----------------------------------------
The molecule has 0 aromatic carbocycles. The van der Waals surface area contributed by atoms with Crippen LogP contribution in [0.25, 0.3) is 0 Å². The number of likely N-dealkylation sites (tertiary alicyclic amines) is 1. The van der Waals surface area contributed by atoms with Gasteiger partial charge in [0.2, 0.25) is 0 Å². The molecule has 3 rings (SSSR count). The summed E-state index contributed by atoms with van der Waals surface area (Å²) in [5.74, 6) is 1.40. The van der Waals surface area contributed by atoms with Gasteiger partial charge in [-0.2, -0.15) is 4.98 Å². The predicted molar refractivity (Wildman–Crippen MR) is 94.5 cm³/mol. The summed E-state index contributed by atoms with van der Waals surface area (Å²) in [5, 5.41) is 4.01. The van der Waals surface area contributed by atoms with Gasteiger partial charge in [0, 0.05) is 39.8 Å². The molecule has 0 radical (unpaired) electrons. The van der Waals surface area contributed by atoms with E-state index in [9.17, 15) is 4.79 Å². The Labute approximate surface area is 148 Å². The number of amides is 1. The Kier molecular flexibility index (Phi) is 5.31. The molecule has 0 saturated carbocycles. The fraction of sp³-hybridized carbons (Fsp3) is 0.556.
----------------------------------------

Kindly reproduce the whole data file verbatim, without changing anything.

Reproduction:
The molecule has 0 aromatic carbocycles. The van der Waals surface area contributed by atoms with Crippen LogP contribution in [0.25, 0.3) is 0 Å². The number of likely N-dealkylation sites (tertiary alicyclic amines) is 1. The van der Waals surface area contributed by atoms with Gasteiger partial charge in [0.2, 0.25) is 0 Å². The molecule has 3 rings (SSSR count). The summed E-state index contributed by atoms with van der Waals surface area (Å²) in [5.74, 6) is 1.40. The van der Waals surface area contributed by atoms with Gasteiger partial charge in [-0.2, -0.15) is 4.98 Å². The predicted molar refractivity (Wildman–Crippen MR) is 94.5 cm³/mol. The summed E-state index contributed by atoms with van der Waals surface area (Å²) in [5, 5.41) is 4.01. The van der Waals surface area contributed by atoms with Gasteiger partial charge in [0, 0.05) is 39.8 Å². The molecule has 0 radical (unpaired) electrons. The van der Waals surface area contributed by atoms with E-state index in [9.17, 15) is 4.79 Å². The Labute approximate surface area is 148 Å². The number of amides is 1. The Kier molecular flexibility index (Phi) is 5.31. The molecule has 0 saturated carbocycles. The fraction of sp³-hybridized carbons (Fsp3) is 0.556.